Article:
Should clergy be mandated reporters when a child discloses they are the victim of sexual abuse, even if learned in the confessional?
(For Immediate Release April 4, 2023)
This statement was written by New Jersey SNAP Leader, Mark Crawford
Topic: Should clergy be mandated reporters when a child discloses they are the victim of sexual abuse, even if learned in the confessional?
Why clergy MUST be mandated reporters when they learn of a child being sexually abused, yes, even if learned during the sacrament of confession.
As a young teenager, I was repeatedly sexually, physically, and emotionally abused by my parish priest several times a week for several years. I eventually learned the same was true for my younger brothers. The priest insisted I go to him for confession, to confess my sins. That insistence was nothing more than a skilled predator ensuring I saw such actions as my complicity in the sexual contact the priest was perpetrating. In other words, the sin was mine, not his.
For a young teenager, these instances of sexual abuse were infused with a perpetrator's faux love and concern. The priest often willingly lavished me with material gifts I could otherwise never have and took me on many trips away from home. These acts were torturous, causing mind-bending conflict and demanding a level of emotional response young children are not yet equipped with the ability to comprehend, causing confusion and great emotional distress.
I began to go to other priests for confession, in hopes of obtaining help to ensure such sexual contact stopped. I told the priests that another priest and I were having sexual relations but I wanted it to stop, that he was touching me in ways that would cause me to sin. What I wanted was help, for someone to intervene and stop the unwanted sexual acts. In all but one of these instances, the clerics failed to express a desire to help stop the abuse or even concern. To my great dismay, it did not stop as no real help ever materialized.
Further, I eventually sought out and told several other clergy, a deacon, several priests, a chancery official, and even a bishop, all outside the seal of confession. One of the priests I told, also a friend and fellow seminarian of my abuser, was charged with abusing two young brothers, was sent for “help,” and was eventually returned to ministry. Even then, my abuser still did not stop his pursuit of me. He was not even removed from my parish. A few years later he was even promoted: he was appointed as the personal secretary to then-Archbishop Theodore McCarrick. I believe McCarrick knew and should have known of this priest's past abuse of young boys, yet McCarrick still promoted him to serve at his side.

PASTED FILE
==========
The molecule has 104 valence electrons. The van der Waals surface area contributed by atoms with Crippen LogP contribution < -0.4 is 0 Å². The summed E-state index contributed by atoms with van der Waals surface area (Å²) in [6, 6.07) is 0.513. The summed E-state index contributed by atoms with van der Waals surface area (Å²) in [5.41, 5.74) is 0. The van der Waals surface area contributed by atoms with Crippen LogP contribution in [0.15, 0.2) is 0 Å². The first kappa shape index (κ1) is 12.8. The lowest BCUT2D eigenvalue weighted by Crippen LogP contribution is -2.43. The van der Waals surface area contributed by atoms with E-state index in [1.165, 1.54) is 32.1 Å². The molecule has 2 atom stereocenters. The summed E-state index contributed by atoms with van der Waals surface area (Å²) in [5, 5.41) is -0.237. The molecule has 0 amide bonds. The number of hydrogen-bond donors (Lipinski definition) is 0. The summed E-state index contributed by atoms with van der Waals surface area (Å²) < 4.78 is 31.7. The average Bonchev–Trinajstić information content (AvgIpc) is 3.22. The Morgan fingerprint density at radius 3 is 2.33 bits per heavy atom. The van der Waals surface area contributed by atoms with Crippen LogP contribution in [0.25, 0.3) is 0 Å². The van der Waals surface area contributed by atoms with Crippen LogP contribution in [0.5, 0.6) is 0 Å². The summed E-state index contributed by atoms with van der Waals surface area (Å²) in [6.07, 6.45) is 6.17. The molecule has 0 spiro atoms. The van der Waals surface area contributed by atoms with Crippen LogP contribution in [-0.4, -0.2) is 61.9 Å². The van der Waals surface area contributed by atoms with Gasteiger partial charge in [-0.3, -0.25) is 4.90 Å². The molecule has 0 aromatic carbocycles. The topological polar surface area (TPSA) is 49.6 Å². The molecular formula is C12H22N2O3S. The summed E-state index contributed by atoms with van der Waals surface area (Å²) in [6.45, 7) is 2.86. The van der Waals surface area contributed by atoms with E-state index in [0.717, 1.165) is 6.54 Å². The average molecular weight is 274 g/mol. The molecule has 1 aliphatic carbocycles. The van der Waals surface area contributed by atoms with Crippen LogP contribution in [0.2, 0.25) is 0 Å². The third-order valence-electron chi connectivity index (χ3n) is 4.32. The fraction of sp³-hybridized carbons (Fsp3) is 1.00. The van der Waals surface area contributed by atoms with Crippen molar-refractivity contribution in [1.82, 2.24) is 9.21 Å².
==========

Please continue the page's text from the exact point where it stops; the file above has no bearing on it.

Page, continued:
The one priest who expressed concern as I told him under the seal of confession gave me no concrete way in which he would help. He knew my family, as he was from my hometown. My mother and his mother at times attended daily mass together. This priest who said he would find a way to help was also another friend and seminary classmate of my abuser. I learned decades later that he once told my mother, as my father was hospitalized and dying from cancer, to keep this priest from me and my brothers. She was asked to stop him from coming into our home and break off any association with him. He explained he couldn’t tell her why, nor did he ever mention that I had spoken to him. He just said that he thought the closeness of this cleric to my family was not good for him as a priest and that she must find a way to stop this parish priest from spending time at my house.
The fact is, the reason I was telling other priests in confession and outside the confessional was because I was seeking assistance to stop the abuse. It was a cry for help, help that never came. It brought me to the brink of deep despair on more than one occasion. Any child telling a priest, in the confessional or not, is not confessing a sin but reporting a crime. At such a point, no longer is the child a penitent but a victim seeking help. As such, every cleric should be a mandated reporter when he/she learns of such a crime from the child victim, whether learned in the confessional or not. Society must demand no less.
Survivor of clergy abuse and advocate for the abused
NJ State Leader, SNAP 732-632-7687